Objective: The aim of this paper is to delineate the particular nature of the end-of-life care experience from the perspective of family members and friends. Ideas drawn from feminist analyses of caring and the sociology of death and dying are used to illuminate study respondents' accounts.
Methods: Qualitative study with people who cared for a family member or friend who died of breast cancer. Two interviews were conducted with each of 12 study participants, and one carer responded by letter to a series of questions drawn from the interview guide. Accounts were analyzed with reference to grounded theory methods.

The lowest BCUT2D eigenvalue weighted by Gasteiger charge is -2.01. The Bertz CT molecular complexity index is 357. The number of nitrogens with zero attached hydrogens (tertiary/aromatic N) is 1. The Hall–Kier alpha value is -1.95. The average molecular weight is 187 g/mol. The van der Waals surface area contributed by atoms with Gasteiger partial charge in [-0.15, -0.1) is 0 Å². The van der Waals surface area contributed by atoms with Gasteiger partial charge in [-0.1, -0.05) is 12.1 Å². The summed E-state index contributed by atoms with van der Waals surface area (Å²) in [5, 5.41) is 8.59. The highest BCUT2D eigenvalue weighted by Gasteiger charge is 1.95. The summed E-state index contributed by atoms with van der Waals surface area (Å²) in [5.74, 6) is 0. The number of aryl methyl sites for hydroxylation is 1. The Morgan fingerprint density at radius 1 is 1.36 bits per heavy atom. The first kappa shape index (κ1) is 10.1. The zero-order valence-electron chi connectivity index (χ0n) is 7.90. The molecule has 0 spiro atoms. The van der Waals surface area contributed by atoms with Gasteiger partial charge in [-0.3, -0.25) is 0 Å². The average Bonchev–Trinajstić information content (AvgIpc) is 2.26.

Results: The analysis presented here suggests that anticipating the death of an ill relative or friend generates imperatives to care, imperatives that are both “felt” and linked to wider social structures and processes. The value assigned to closeness with the ill person can be seen to reflect cultural injunctions toward a “good death,” and to shape informal carers' perceptions of their labor. Also discussed in this paper are the complex negotiations undertaken by relatives and friends, for the life and death of someone with advanced cancer.
Significance of results: This paper offers insight into the social processes of caregiving, revealing how care may be shaped in particular ways by an awareness of approaching death.